Active chemical in cannabis may boost memory and thinking in old mice
08 May 2017
Nature Medicine: A chronic low dose of Δ9-tetrahydrocannabinol (THC) restores cognitive function in old mice
In a new study published today, a team of researchers report that the active chemical found in cannabis, Δ9-tetrahydrocannabinol (THC), can boost memory and thinking in old mice. The study was published on 8 May 2017 in Nature Medicine.
The researchers studied the effects of THC on mice of different ages – young (two months), mature (12 months) and old (18 months). The mice received either a low dose of THC (3mg/kg) or a placebo daily for a period of 28 days, before undergoing tests of their memory and thinking skills. When tested five days after stopping the treatments, the old mice displayed impairments in memory and thinking skills, however these effects were improved in the old mice treated with THC.
The researchers also found that there were age-related changes in the connections between nerve cells, and that these were improved in the mice who had been treated with THC. When they looked at changes in the genes that were being expressed, they found that the THC-treated mature mice had a gene expression profile that was similar to the untreated young mice. The team then investigated the biological processes that could be underlying these observations, finding that the effects of THC may come about through changes in the way genes are regulated.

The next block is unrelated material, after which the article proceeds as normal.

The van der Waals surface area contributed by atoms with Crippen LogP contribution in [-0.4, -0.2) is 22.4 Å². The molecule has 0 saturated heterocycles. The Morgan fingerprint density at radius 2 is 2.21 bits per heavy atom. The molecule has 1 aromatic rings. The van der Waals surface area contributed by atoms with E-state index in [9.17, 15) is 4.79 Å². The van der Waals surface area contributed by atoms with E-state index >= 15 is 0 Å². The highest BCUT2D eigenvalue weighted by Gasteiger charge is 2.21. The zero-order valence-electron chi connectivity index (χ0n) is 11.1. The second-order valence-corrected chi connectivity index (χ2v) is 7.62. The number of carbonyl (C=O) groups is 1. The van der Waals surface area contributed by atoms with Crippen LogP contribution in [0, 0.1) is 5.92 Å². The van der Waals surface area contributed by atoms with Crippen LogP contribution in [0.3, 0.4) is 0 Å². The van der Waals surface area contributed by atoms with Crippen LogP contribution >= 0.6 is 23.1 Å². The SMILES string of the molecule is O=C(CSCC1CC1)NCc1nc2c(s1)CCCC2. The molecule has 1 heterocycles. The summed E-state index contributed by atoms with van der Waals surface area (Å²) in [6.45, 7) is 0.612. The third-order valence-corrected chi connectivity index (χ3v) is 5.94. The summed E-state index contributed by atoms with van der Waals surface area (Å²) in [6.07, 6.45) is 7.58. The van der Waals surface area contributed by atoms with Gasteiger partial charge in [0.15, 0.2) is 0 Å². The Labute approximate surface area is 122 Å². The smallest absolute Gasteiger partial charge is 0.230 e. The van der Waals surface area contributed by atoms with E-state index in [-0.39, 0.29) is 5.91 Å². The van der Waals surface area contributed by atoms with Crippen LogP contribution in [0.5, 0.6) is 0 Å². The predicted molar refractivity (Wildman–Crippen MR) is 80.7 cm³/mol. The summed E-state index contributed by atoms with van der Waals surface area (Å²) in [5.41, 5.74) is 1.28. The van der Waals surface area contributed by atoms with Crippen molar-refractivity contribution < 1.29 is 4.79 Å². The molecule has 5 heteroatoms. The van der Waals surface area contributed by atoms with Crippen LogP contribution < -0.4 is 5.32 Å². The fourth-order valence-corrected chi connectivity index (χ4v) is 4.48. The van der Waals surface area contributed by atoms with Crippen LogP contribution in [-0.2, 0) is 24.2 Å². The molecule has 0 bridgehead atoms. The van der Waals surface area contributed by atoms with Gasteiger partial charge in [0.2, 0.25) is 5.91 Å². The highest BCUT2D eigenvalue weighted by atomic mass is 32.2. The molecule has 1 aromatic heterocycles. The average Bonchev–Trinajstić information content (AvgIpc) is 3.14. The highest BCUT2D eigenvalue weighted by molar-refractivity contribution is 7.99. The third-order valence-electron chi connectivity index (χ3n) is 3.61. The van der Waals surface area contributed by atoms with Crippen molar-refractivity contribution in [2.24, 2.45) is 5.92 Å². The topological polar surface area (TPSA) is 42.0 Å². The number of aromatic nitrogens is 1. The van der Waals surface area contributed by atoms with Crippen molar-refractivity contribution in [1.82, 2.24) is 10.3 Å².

Dr David Reynolds, Chief Scientific Officer at Alzheimer’s Research UK, said:
“This new study reveals some interesting insights into how THC may boost learning and memory in old mice, but we are still a long way from knowing whether this compound could be used to treat human conditions. As the researchers looked at healthy mice of different ages, it is too early to say whether there are any potential benefits for people living with conditions such as dementia. The majority of studies of cannabis and THC have focused on younger people, finding harmful side effects such as psychosis and problems with memory and thinking. Future studies will need to carefully consider the doses and treatment duration of THC, looking at whether any potential benefits outweigh health risks in older people.”